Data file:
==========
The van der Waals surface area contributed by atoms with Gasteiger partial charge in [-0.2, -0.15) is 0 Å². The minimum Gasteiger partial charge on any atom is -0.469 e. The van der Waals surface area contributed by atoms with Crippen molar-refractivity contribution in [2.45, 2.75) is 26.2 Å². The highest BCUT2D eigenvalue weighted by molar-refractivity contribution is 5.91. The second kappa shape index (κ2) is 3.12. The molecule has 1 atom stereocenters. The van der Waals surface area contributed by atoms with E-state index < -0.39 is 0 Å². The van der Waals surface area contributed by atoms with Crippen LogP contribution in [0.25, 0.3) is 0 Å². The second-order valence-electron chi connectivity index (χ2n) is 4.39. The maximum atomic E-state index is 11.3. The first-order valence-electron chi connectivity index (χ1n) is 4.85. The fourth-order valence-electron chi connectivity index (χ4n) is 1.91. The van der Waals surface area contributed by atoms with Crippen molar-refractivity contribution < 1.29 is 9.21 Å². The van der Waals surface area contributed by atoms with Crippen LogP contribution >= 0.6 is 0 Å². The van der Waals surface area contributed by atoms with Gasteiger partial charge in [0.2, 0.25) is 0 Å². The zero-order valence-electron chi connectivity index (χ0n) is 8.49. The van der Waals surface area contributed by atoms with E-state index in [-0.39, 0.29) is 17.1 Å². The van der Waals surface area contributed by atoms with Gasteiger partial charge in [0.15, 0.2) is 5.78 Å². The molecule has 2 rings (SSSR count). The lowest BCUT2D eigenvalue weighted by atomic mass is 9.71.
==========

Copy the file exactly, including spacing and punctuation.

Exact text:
The van der Waals surface area contributed by atoms with Gasteiger partial charge in [-0.2, -0.15) is 0 Å². The minimum Gasteiger partial charge on any atom is -0.469 e. The van der Waals surface area contributed by atoms with Crippen molar-refractivity contribution in [2.45, 2.75) is 26.2 Å². The highest BCUT2D eigenvalue weighted by molar-refractivity contribution is 5.91. The second kappa shape index (κ2) is 3.12. The molecule has 1 atom stereocenters. The van der Waals surface area contributed by atoms with E-state index < -0.39 is 0 Å². The van der Waals surface area contributed by atoms with Crippen LogP contribution in [0.25, 0.3) is 0 Å². The second-order valence-electron chi connectivity index (χ2n) is 4.39. The maximum atomic E-state index is 11.3. The first-order valence-electron chi connectivity index (χ1n) is 4.85. The fourth-order valence-electron chi connectivity index (χ4n) is 1.91. The van der Waals surface area contributed by atoms with Crippen molar-refractivity contribution < 1.29 is 9.21 Å². The van der Waals surface area contributed by atoms with Crippen LogP contribution >= 0.6 is 0 Å². The van der Waals surface area contributed by atoms with Gasteiger partial charge in [0.2, 0.25) is 0 Å². The zero-order valence-electron chi connectivity index (χ0n) is 8.49. The van der Waals surface area contributed by atoms with E-state index in [-0.39, 0.29) is 17.1 Å². The van der Waals surface area contributed by atoms with Gasteiger partial charge in [0.15, 0.2) is 5.78 Å². The molecule has 2 rings (SSSR count). The lowest BCUT2D eigenvalue weighted by atomic mass is 9.71.